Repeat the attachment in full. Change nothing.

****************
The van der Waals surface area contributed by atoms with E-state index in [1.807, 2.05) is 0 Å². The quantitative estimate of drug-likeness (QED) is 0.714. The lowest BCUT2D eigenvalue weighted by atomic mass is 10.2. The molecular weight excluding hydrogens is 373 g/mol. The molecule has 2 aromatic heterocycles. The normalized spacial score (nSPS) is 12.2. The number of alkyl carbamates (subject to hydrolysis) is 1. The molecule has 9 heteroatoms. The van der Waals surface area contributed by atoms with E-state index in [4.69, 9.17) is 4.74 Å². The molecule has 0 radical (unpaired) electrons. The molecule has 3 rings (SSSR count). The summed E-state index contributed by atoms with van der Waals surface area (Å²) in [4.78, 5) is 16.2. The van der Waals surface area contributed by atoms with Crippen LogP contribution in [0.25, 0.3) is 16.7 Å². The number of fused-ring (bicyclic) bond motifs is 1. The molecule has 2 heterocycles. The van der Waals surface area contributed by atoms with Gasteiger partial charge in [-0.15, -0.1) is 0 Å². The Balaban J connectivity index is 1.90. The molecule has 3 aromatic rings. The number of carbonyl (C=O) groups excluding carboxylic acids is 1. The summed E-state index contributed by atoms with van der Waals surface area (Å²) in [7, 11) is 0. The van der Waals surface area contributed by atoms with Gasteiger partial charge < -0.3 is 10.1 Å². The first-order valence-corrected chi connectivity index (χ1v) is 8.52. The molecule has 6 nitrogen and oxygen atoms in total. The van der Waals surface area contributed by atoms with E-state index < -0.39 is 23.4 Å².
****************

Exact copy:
The van der Waals surface area contributed by atoms with E-state index in [1.807, 2.05) is 0 Å². The quantitative estimate of drug-likeness (QED) is 0.714. The lowest BCUT2D eigenvalue weighted by atomic mass is 10.2. The molecular weight excluding hydrogens is 373 g/mol. The molecule has 2 aromatic heterocycles. The normalized spacial score (nSPS) is 12.2. The number of alkyl carbamates (subject to hydrolysis) is 1. The molecule has 9 heteroatoms. The van der Waals surface area contributed by atoms with E-state index in [4.69, 9.17) is 4.74 Å². The molecule has 0 radical (unpaired) electrons. The molecule has 3 rings (SSSR count). The summed E-state index contributed by atoms with van der Waals surface area (Å²) in [4.78, 5) is 16.2. The van der Waals surface area contributed by atoms with Crippen LogP contribution in [0.25, 0.3) is 16.7 Å². The number of fused-ring (bicyclic) bond motifs is 1. The molecule has 2 heterocycles. The van der Waals surface area contributed by atoms with Gasteiger partial charge in [-0.15, -0.1) is 0 Å². The Balaban J connectivity index is 1.90. The molecule has 3 aromatic rings. The number of carbonyl (C=O) groups excluding carboxylic acids is 1. The summed E-state index contributed by atoms with van der Waals surface area (Å²) in [7, 11) is 0. The van der Waals surface area contributed by atoms with Gasteiger partial charge < -0.3 is 10.1 Å². The first-order valence-corrected chi connectivity index (χ1v) is 8.52. The molecule has 6 nitrogen and oxygen atoms in total. The van der Waals surface area contributed by atoms with E-state index < -0.39 is 23.4 Å².